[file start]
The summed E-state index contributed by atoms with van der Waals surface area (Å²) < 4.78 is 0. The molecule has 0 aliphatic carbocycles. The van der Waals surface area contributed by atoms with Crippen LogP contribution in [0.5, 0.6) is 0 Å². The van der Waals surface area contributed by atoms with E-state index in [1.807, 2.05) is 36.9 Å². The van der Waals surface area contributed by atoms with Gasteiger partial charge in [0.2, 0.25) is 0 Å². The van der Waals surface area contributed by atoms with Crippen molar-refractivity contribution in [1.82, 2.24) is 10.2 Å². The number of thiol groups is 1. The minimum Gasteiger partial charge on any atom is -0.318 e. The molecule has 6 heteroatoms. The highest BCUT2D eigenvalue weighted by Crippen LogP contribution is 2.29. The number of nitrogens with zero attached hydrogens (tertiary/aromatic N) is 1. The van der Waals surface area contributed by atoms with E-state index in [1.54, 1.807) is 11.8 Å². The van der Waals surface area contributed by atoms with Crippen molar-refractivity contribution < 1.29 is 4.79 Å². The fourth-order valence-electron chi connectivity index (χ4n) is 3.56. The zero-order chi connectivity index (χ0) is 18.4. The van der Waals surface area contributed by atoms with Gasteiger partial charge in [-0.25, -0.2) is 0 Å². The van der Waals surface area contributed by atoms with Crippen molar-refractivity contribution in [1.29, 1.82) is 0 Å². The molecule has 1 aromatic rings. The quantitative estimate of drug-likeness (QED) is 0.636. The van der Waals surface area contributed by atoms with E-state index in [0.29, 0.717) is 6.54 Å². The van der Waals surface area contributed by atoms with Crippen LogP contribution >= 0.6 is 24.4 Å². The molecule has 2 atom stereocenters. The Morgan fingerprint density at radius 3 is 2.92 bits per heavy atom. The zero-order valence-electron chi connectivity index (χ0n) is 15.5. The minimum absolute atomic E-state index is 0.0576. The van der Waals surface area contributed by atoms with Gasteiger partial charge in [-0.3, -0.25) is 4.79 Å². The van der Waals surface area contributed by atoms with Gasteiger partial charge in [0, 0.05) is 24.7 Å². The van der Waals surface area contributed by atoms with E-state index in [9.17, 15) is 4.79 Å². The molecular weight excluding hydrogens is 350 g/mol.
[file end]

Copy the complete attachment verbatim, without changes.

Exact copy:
The summed E-state index contributed by atoms with van der Waals surface area (Å²) < 4.78 is 0. The molecule has 0 aliphatic carbocycles. The van der Waals surface area contributed by atoms with Crippen LogP contribution in [0.5, 0.6) is 0 Å². The van der Waals surface area contributed by atoms with E-state index in [1.807, 2.05) is 36.9 Å². The van der Waals surface area contributed by atoms with Gasteiger partial charge in [0.2, 0.25) is 0 Å². The van der Waals surface area contributed by atoms with Crippen molar-refractivity contribution in [1.82, 2.24) is 10.2 Å². The number of thiol groups is 1. The minimum Gasteiger partial charge on any atom is -0.318 e. The molecule has 6 heteroatoms. The highest BCUT2D eigenvalue weighted by Crippen LogP contribution is 2.29. The number of nitrogens with zero attached hydrogens (tertiary/aromatic N) is 1. The van der Waals surface area contributed by atoms with E-state index in [1.54, 1.807) is 11.8 Å². The van der Waals surface area contributed by atoms with Crippen molar-refractivity contribution < 1.29 is 4.79 Å². The fourth-order valence-electron chi connectivity index (χ4n) is 3.56. The zero-order chi connectivity index (χ0) is 18.4. The van der Waals surface area contributed by atoms with Gasteiger partial charge in [-0.25, -0.2) is 0 Å². The van der Waals surface area contributed by atoms with Crippen molar-refractivity contribution in [1.29, 1.82) is 0 Å². The molecule has 1 aromatic rings. The quantitative estimate of drug-likeness (QED) is 0.636. The van der Waals surface area contributed by atoms with E-state index in [0.29, 0.717) is 6.54 Å². The van der Waals surface area contributed by atoms with Crippen LogP contribution >= 0.6 is 24.4 Å². The molecule has 2 atom stereocenters. The Morgan fingerprint density at radius 3 is 2.92 bits per heavy atom. The zero-order valence-electron chi connectivity index (χ0n) is 15.5. The minimum absolute atomic E-state index is 0.0576. The van der Waals surface area contributed by atoms with Gasteiger partial charge in [-0.3, -0.25) is 4.79 Å². The van der Waals surface area contributed by atoms with Gasteiger partial charge in [0, 0.05) is 24.7 Å². The van der Waals surface area contributed by atoms with E-state index in [9.17, 15) is 4.79 Å². The molecular weight excluding hydrogens is 350 g/mol.